Introduction: Hooded Overcoat
Runner Up in the
Sew Warm Contest 2018
A one size fits many, oversized coat. This is a great project for those just beginning to make clothing. The pattern consists of 4 different sized rectangles so it's very easy to draw and cut your own pattern. You will need to have a basic understanding of operating a sewing machine in order to complete.
Step 1: Gather Materials
You will need to following:
- Paper (Enough to draw pattern. See step 2 for dimensions. You can use newspaper as long as ink doesn't rub off on the fabric)
- Ruler and/or Measuring Tape
- 3 yards of fabric of 45" width minimum. (No knits, or anything to stiff or bulky. I used linen, any nicely draping cotton or lightweight denim would be nice)
- 30" separating zipper
- thread to match your fabric
- iron and ironing board
Optional: pinking shears. If you don't have these you can use regular scissors to accomplish a similar effect, it's just a bit more tedious.
Step 2: Drawing the Pattern
To begin you will need to draw and cut out your paper pattern. See the images for exact dimensions and markings. Make sure to transfer all the markings onto your pattern in order to refer back as you go. The lines in red are NOT a part of the pattern, they are only there for dimension reference. Do not include these in your pattern.
Tip: You can tape several pieces of newsprint or junk mail ads together for your pattern pieces as long as they aren't going to rub ink off onto a light colored fabric.
CF= center front, CB= center back, Grain= direction of fabric fibers (usually parallel to selvage edge)
Step 3: Cutting Out the Fabric
Iron out any creases or wrinkles before you cut! Fold your fabric lengthwise, matching selvage edges together. Pin pattern pieces into place so that grain direction runs lengthwise, making sure the fold edge of pieces #1 and #2 are placed along the folded edge. Image 1
Cut out the 4 pieces and make small notches where indicated.
For piece #1 Cut through pattern and fabric to end of dotted line marked "neck". Then cut along the fold line from neck to end of fabric as indicated by dotted line. Image 2
You should now have a body, two sleeve cuffs, one collar piece, and two facing pieces.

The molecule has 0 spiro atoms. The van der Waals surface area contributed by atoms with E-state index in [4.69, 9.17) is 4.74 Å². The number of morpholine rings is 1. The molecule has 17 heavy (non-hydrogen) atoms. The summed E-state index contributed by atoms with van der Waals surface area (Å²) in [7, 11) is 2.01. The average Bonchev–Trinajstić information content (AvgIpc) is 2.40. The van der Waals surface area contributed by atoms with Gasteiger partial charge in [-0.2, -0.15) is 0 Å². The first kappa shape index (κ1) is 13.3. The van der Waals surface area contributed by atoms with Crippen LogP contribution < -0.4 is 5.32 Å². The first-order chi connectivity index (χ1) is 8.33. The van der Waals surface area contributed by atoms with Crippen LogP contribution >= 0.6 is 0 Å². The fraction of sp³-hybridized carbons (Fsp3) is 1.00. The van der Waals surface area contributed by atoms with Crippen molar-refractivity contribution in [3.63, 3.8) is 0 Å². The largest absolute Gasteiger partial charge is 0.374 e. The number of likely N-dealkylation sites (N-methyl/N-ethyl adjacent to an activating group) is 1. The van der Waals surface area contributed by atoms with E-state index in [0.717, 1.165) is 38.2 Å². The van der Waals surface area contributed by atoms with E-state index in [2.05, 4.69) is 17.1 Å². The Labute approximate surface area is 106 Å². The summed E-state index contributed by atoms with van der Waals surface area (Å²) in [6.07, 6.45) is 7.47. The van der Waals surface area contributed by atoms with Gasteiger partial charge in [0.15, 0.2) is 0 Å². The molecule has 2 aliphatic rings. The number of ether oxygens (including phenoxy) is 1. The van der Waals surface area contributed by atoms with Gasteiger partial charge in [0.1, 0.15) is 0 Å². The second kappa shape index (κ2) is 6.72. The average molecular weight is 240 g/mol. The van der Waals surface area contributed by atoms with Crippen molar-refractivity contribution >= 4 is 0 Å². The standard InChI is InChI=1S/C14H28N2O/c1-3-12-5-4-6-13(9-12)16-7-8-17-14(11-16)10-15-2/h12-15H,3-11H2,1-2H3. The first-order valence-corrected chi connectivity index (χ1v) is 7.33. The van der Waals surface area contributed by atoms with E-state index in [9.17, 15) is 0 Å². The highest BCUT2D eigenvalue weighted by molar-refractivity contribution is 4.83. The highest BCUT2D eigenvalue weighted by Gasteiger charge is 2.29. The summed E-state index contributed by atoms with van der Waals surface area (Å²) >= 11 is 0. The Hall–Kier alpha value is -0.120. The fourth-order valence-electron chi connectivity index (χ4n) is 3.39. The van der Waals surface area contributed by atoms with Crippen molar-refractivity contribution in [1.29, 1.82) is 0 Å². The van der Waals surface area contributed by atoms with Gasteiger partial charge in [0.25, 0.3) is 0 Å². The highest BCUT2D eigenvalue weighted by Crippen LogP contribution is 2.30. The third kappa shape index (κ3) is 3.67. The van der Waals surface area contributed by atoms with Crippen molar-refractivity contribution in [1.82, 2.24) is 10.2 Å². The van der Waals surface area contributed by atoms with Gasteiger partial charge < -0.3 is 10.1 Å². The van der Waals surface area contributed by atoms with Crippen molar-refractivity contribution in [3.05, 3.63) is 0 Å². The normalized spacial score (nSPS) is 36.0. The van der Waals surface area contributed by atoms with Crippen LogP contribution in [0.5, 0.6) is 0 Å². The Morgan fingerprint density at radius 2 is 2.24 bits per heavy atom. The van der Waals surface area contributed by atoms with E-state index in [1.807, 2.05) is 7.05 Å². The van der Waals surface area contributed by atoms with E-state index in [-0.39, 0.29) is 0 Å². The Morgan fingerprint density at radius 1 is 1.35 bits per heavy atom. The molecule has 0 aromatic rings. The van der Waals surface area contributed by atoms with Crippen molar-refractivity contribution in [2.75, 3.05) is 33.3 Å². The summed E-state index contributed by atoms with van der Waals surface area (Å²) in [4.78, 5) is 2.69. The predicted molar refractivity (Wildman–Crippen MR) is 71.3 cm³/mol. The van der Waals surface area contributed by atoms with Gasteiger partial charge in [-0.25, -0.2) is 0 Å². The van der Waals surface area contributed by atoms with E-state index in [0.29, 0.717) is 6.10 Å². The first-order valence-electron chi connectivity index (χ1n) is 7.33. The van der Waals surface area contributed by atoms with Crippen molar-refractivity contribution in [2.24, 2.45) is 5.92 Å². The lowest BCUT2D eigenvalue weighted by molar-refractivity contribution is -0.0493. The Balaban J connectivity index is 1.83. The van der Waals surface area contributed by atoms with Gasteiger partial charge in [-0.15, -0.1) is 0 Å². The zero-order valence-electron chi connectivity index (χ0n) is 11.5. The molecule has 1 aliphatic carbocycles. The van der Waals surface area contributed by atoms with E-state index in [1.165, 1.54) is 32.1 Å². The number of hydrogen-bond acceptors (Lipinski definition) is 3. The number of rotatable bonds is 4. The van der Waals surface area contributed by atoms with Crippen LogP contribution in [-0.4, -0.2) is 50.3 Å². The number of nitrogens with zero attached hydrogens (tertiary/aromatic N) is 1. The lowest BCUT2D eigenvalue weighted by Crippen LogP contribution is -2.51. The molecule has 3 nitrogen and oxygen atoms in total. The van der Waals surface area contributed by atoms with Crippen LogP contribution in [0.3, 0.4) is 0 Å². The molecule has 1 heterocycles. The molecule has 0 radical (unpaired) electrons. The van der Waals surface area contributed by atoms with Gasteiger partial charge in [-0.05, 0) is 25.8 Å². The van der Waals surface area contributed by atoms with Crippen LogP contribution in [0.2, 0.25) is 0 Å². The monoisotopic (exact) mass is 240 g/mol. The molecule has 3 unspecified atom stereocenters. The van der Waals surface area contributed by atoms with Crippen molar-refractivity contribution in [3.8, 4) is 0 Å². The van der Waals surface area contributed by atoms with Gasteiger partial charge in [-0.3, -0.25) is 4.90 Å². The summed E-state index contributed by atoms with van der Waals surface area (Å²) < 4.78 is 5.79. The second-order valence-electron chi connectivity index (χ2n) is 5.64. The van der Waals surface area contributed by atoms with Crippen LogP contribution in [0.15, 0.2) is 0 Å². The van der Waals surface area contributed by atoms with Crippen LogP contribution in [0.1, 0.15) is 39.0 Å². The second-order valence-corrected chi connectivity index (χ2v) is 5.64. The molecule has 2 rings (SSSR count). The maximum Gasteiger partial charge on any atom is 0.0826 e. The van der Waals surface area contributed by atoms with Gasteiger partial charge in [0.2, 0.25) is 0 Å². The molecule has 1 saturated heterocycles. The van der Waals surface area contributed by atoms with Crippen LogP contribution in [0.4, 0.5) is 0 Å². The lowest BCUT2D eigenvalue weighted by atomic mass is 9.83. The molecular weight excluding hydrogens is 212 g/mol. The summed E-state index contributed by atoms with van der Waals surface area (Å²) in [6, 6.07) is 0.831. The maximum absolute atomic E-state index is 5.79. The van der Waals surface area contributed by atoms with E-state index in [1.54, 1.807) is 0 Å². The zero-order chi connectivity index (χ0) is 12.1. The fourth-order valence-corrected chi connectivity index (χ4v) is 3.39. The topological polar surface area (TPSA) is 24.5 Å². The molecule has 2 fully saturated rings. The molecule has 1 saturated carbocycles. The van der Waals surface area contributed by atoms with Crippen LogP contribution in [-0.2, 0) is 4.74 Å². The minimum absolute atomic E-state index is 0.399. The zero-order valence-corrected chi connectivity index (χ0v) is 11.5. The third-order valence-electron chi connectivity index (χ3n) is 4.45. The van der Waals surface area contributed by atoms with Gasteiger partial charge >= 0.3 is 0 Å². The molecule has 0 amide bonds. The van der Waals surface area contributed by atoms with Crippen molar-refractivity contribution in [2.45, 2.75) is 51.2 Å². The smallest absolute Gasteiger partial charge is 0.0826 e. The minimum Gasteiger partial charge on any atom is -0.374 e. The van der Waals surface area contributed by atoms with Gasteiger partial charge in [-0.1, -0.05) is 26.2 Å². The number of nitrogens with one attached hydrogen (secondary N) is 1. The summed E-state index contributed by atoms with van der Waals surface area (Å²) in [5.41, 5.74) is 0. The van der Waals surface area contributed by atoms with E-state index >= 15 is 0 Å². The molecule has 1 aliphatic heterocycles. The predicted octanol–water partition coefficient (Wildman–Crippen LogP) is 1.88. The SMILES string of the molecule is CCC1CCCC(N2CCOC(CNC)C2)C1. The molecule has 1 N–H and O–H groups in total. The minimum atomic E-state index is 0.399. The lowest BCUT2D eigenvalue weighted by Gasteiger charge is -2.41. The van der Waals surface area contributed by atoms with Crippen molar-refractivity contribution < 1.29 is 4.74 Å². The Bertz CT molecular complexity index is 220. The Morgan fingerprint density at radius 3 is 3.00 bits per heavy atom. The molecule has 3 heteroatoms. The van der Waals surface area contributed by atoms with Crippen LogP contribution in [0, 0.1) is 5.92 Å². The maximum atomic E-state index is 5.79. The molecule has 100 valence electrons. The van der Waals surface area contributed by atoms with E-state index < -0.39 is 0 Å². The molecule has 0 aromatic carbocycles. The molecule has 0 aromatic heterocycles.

Step 4: Sew Side Seams
Fold body fabric in half at the shoulder/neck line, with right sides together. Some fabric can be difficult to know which side is the right side, whichever side you choose to be the outside (or right side) of the garment, just be consistent throughout the project. Matching side seam notches. Pin and sew from the notch down on each side using a 1/2 seam allowance. Image 1 & 2
If you have pinking shears, use them to cut along the edge of the seam you just sewed. This will help to keep your fabric from fraying. You don't need to do this step if your fabric doesn't fray at all. If you don't have pinking shears you can make small notches along the edge of the seam allowance. This works the same way but can be tedious. These are the only seams that you will need to do this with.
Cut through the side seam notch just to edge of the seam. Image 3
Press seam allowances toward the open/front side of the garment. This makes the seams less visible from the front. Image 4
Step 5: Sewing on Hood/Collar
With right sides together pin one edge of collar piece where notches are located to the neckline of the body piece. Placing notches at the inside corner of neckline and sew with 1/4" seam allowance.
Sewing the sharp inside corner of the neckline can be tricky. See first image for tip on sewing an inside corner.
Press seam allowance toward the hood. Image 2
Fold opposite raw edge of hood toward the wrong side of fabric 1/4" and press. With wrong sides together fold this edge to meet the seam you just sewed on the hood, hiding the seam allowance. Line up notches and pin into place. Image 3
You can hand stitch this edge or stitch in the ditch to secure.